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New Caledonia rain forests

The New Caledonia rain forests are a terrestrial ecoregion, located in New Caledonia in the South Pacific. It is a tropical moist broadleaf forest ecoregion, part of the Australasia ecozone.



The ecoregion covers the windward eastern side of Grand Terre, New Caledonia's mountainous main island, as well as the smaller Loyalty Islands to the east and the Isle of Pines to the south of Grand Terre. The ecoregion covers an area of 14,600 square kilometers (5,600 square miles).

Grand Terre is a long island that runs approximately north-south, with a mountain range down the center with five peaks that exceed 1500 meters elevation. The Loyalty Islands and Ile des Pins are much lower. New Caledonia lies astride the Tropic of Capricorn, between 19 and 23 south latitude, 1,200 km east of Australia and 1,500 km northeast of New Zealand.

The climate of the islands is tropical, and rainfall is highly seasonal, brought by trade winds that usually come from the east. Rainfall averages about 1,500 mm yearly on the Loyalty Islands, 2,000 mm at low elevations on eastern Grand Terre, and 2,000-4,000 mm at high elevations on Grand Terre. The western slopes of Grand Terre, which are in the rain shadow of the central mountain range, are much drier, and are home to the New Caledonia dry forests ecoregion.

New Caledonia is an ancient fragment of Gondwana, the southern supercontinent. It separated from Australia 85 million years ago, and remained attached to New Zealand until 55 million years ago. It has been islolated from other land masses since then, although a number of plants and animals have been able to cross the straits separating New Caledonia from neighboring islands.


The New Caledonia rain forests are made up of three predominant forest types. The lowland rain forests cover the Loyalty Islands, and the Iles des Pines and the lower elevations of Grand Terre. Montane forests cover the higher elevations of Grand Terre. The wet maquis forests of Grand Terre are low shrub forests found on rocky soils derived from ultramafic rocks.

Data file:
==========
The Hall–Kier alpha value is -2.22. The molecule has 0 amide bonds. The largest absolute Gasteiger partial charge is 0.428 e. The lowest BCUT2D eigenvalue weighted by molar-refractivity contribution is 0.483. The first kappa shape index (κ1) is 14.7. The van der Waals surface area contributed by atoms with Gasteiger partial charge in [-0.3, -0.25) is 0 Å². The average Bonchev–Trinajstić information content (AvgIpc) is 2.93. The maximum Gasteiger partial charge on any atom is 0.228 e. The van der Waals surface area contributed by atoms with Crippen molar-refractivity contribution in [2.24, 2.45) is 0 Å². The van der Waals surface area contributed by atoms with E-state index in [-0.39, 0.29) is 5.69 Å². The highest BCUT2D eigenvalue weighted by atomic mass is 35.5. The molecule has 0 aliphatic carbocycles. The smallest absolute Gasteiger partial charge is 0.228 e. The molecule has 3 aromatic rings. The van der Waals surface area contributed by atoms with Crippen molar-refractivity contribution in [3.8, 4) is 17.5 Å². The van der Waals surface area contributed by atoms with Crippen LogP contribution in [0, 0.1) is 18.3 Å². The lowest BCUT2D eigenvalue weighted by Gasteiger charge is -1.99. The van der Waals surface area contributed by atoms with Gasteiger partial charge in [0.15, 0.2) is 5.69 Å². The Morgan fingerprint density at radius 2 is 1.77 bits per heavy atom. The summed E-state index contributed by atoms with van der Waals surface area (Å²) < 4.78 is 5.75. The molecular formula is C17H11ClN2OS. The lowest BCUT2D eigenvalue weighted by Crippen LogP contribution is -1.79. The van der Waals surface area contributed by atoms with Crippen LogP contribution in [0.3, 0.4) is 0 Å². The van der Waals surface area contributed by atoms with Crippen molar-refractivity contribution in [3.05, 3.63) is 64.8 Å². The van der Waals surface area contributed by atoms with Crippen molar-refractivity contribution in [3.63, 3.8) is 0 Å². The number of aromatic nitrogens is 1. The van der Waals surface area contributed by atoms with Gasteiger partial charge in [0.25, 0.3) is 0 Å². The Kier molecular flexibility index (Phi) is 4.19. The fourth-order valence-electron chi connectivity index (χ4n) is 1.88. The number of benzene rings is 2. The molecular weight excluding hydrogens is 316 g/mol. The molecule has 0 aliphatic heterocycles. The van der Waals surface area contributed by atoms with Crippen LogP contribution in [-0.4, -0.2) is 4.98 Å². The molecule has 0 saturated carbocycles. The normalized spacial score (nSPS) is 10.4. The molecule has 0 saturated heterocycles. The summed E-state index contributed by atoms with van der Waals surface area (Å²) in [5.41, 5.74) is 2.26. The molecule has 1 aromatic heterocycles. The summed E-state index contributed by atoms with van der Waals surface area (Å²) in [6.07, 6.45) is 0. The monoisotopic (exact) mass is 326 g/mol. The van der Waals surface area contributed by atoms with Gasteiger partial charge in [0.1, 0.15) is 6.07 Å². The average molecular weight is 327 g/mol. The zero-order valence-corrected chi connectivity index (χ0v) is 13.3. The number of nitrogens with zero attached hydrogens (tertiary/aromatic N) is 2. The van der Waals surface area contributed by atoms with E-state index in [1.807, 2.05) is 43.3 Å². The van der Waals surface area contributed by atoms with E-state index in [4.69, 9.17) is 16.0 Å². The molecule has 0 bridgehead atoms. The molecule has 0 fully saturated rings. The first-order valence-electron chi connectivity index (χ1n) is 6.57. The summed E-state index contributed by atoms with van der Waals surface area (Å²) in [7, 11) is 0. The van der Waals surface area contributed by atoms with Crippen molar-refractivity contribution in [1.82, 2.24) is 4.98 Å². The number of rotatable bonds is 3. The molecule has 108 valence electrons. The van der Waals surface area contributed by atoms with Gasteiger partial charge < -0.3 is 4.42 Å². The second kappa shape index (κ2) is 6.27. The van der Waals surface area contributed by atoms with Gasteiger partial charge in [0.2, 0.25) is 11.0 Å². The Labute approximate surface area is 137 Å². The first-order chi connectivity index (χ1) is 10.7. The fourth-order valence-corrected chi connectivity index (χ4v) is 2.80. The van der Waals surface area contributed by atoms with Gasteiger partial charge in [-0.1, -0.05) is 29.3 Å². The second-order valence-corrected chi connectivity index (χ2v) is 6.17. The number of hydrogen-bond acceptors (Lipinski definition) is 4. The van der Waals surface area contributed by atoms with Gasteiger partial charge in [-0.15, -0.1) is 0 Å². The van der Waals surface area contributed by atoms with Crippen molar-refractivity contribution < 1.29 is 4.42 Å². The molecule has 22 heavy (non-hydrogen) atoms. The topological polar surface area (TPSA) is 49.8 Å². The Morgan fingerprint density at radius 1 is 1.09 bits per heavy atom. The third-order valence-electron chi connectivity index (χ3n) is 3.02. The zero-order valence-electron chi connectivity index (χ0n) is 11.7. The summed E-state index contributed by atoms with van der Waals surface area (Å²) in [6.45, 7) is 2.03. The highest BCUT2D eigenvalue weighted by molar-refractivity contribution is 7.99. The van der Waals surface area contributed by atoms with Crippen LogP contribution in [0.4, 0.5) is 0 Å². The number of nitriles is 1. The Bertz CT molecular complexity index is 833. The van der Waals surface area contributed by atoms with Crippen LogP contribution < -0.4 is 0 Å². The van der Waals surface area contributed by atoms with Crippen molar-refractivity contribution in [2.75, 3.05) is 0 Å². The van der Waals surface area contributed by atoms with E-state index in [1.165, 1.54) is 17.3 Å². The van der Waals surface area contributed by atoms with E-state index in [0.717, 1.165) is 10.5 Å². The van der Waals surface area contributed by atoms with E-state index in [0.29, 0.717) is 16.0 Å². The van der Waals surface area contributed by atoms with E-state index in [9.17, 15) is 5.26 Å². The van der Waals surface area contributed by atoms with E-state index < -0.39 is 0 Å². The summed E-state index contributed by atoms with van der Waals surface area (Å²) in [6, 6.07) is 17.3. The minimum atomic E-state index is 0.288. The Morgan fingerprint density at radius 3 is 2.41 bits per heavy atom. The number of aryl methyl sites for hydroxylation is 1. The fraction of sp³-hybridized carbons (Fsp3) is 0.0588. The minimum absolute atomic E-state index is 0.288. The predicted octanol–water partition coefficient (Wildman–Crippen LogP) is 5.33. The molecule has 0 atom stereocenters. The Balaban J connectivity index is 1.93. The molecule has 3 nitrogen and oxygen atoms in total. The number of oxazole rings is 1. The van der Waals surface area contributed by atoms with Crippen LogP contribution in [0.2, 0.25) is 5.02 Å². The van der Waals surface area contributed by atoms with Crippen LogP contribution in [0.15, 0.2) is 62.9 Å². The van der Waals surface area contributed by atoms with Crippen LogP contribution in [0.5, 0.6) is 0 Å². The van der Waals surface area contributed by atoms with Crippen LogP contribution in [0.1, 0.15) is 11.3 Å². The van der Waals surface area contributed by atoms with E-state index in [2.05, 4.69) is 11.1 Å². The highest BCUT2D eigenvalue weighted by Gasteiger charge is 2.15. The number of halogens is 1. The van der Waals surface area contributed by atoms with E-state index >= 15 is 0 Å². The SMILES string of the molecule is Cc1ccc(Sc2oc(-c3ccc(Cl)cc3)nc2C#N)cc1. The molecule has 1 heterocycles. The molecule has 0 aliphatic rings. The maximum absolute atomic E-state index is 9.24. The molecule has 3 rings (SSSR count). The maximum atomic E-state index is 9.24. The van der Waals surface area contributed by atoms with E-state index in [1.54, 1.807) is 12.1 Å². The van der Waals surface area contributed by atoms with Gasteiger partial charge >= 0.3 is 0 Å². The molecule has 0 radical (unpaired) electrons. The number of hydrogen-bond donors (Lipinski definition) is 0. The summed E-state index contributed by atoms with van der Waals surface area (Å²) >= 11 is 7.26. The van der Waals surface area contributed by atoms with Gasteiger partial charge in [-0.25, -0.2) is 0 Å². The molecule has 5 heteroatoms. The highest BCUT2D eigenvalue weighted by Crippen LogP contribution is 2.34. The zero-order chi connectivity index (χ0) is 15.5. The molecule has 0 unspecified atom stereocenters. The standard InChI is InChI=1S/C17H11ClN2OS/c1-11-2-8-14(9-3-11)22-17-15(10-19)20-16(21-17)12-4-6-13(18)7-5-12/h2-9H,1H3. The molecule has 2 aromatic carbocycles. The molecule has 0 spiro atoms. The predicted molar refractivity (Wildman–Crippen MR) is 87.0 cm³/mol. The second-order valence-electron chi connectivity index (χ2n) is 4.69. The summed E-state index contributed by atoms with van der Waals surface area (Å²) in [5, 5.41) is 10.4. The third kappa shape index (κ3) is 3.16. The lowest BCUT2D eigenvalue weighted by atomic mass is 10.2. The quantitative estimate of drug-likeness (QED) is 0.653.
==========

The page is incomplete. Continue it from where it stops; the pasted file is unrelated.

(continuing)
The predominant flora of New Caledonia rain forests is derived from the Antarctic flora of ancient southern Gondwana. Like the Australian rainforests and the temperate forests of New Zealand, conifers of the southern hemisphere families Araucariaceae and Podocarpaceae are mixed with angiosperm trees, including the southern hemisphere genus Nothofagus and trees and shrubs of families Myrtaceae and Proteaceae.

The lowland forests are a generally a mixed-species composition, interspersed with some single species stands. The predominant conifers are Araucaria columnaris, A. bernieri, Agathis lanceolata, A. ovata (Araucariaceae), and Dacrydium araucarioides, Dacrycarpus vieillardii and Falcatifolium taxoides (Podocarpaceae). Predominant angiosperm trees include Montrouziera cauliflora, Calophyllum neocaledonicum, Dysoxylum spp., Neogullauminia cleopatra, and Hernandia cordigera, together with species of the Proteaceae genera Kermadecia , Macadamia, and Sleumerodendron . Araucaria, Callistemon, and Nothofagus predominate in the single-species stands.

The Montane rain forests are also mixed-species, predominantly the conifers Araucaria, Agathis, Podocarpus, Dacrydium, Libocedrus, and Acmopyle, and the angiosperms Metrosideros, Weinmannia , Quintinia , and Nothofagus.

The Maquis forests hold a great variety of species, with many endemics. The ultramafic rocks, which formed in the deep ocean, are rich in metals, including nickel, magnesium, chromium, and manganese, which are toxic to many plants. The predominant trees are stunted Araucarias.



See also

Biodiversity of New Caledonia


Flannery, Tim (1994). The Future Eaters. Grove Press, New York.

External link

New Caledonia rain forests (World Wildlife Fund)

Last updated: 06-03-2005 00:27:48
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